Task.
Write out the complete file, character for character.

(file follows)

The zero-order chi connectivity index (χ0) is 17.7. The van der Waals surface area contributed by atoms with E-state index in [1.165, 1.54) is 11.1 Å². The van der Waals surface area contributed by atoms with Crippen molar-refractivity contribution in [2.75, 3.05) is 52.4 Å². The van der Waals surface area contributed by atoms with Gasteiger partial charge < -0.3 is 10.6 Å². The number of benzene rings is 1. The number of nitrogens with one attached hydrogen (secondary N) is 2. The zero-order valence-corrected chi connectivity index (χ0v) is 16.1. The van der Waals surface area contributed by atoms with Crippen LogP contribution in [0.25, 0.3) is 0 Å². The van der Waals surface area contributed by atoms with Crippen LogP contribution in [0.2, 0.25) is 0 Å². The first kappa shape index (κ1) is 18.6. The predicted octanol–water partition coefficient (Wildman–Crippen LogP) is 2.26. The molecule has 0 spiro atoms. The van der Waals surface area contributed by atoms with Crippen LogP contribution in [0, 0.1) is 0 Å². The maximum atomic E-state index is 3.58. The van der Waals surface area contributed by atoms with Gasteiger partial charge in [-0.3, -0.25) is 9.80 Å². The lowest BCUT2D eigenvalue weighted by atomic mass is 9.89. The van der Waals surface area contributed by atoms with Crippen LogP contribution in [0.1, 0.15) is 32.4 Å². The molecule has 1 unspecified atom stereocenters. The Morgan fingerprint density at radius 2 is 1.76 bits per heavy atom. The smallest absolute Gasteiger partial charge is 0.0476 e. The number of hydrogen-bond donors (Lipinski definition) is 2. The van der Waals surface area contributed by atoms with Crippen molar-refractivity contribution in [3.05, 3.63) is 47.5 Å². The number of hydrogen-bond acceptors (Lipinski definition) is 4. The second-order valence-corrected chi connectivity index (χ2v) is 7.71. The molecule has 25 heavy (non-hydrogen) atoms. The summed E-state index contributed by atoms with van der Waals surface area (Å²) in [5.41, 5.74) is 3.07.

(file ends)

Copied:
The zero-order chi connectivity index (χ0) is 17.7. The van der Waals surface area contributed by atoms with E-state index in [1.165, 1.54) is 11.1 Å². The van der Waals surface area contributed by atoms with Crippen molar-refractivity contribution in [2.75, 3.05) is 52.4 Å². The van der Waals surface area contributed by atoms with Gasteiger partial charge < -0.3 is 10.6 Å². The number of benzene rings is 1. The number of nitrogens with one attached hydrogen (secondary N) is 2. The zero-order valence-corrected chi connectivity index (χ0v) is 16.1. The van der Waals surface area contributed by atoms with Crippen LogP contribution in [0.25, 0.3) is 0 Å². The van der Waals surface area contributed by atoms with Crippen LogP contribution in [0.2, 0.25) is 0 Å². The first kappa shape index (κ1) is 18.6. The predicted octanol–water partition coefficient (Wildman–Crippen LogP) is 2.26. The molecule has 0 spiro atoms. The van der Waals surface area contributed by atoms with Crippen LogP contribution in [0, 0.1) is 0 Å². The maximum atomic E-state index is 3.58. The van der Waals surface area contributed by atoms with Gasteiger partial charge in [-0.3, -0.25) is 9.80 Å². The lowest BCUT2D eigenvalue weighted by atomic mass is 9.89. The van der Waals surface area contributed by atoms with Crippen LogP contribution in [0.1, 0.15) is 32.4 Å². The molecule has 1 unspecified atom stereocenters. The Morgan fingerprint density at radius 2 is 1.76 bits per heavy atom. The smallest absolute Gasteiger partial charge is 0.0476 e. The number of hydrogen-bond donors (Lipinski definition) is 2. The van der Waals surface area contributed by atoms with Crippen molar-refractivity contribution in [3.05, 3.63) is 47.5 Å². The number of hydrogen-bond acceptors (Lipinski definition) is 4. The second-order valence-corrected chi connectivity index (χ2v) is 7.71. The molecule has 25 heavy (non-hydrogen) atoms. The summed E-state index contributed by atoms with van der Waals surface area (Å²) in [5.41, 5.74) is 3.07.